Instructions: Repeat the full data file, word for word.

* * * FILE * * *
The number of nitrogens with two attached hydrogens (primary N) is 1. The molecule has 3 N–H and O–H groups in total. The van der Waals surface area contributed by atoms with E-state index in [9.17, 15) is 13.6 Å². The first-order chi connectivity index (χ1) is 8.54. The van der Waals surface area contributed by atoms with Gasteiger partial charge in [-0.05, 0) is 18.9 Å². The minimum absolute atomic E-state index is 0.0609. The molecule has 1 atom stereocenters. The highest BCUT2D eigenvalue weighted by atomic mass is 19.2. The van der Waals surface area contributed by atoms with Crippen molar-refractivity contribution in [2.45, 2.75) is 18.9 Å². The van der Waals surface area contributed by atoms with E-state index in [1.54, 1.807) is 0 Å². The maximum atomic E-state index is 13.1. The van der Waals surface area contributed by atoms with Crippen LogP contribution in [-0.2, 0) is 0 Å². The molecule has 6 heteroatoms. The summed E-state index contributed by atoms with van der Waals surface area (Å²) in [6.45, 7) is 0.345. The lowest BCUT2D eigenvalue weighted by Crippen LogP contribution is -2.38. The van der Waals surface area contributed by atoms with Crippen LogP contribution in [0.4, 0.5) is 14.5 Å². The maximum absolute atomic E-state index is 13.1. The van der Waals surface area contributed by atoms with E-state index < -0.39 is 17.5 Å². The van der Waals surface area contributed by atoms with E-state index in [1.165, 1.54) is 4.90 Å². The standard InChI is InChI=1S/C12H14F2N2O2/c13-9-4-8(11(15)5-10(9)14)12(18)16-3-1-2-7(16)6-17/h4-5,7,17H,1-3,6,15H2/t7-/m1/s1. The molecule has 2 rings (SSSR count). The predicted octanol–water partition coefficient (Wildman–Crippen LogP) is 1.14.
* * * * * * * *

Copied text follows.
The number of nitrogens with two attached hydrogens (primary N) is 1. The molecule has 3 N–H and O–H groups in total. The van der Waals surface area contributed by atoms with E-state index in [9.17, 15) is 13.6 Å². The first-order chi connectivity index (χ1) is 8.54. The van der Waals surface area contributed by atoms with Gasteiger partial charge in [-0.05, 0) is 18.9 Å². The minimum absolute atomic E-state index is 0.0609. The molecule has 1 atom stereocenters. The highest BCUT2D eigenvalue weighted by atomic mass is 19.2. The van der Waals surface area contributed by atoms with Crippen molar-refractivity contribution in [2.45, 2.75) is 18.9 Å². The van der Waals surface area contributed by atoms with E-state index in [1.54, 1.807) is 0 Å². The maximum atomic E-state index is 13.1. The van der Waals surface area contributed by atoms with Crippen LogP contribution in [-0.2, 0) is 0 Å². The molecule has 6 heteroatoms. The summed E-state index contributed by atoms with van der Waals surface area (Å²) in [6.45, 7) is 0.345. The lowest BCUT2D eigenvalue weighted by Crippen LogP contribution is -2.38. The van der Waals surface area contributed by atoms with Crippen LogP contribution in [0.4, 0.5) is 14.5 Å². The maximum absolute atomic E-state index is 13.1. The van der Waals surface area contributed by atoms with E-state index < -0.39 is 17.5 Å². The van der Waals surface area contributed by atoms with E-state index in [1.165, 1.54) is 4.90 Å². The standard InChI is InChI=1S/C12H14F2N2O2/c13-9-4-8(11(15)5-10(9)14)12(18)16-3-1-2-7(16)6-17/h4-5,7,17H,1-3,6,15H2/t7-/m1/s1. The molecule has 2 rings (SSSR count). The predicted octanol–water partition coefficient (Wildman–Crippen LogP) is 1.14.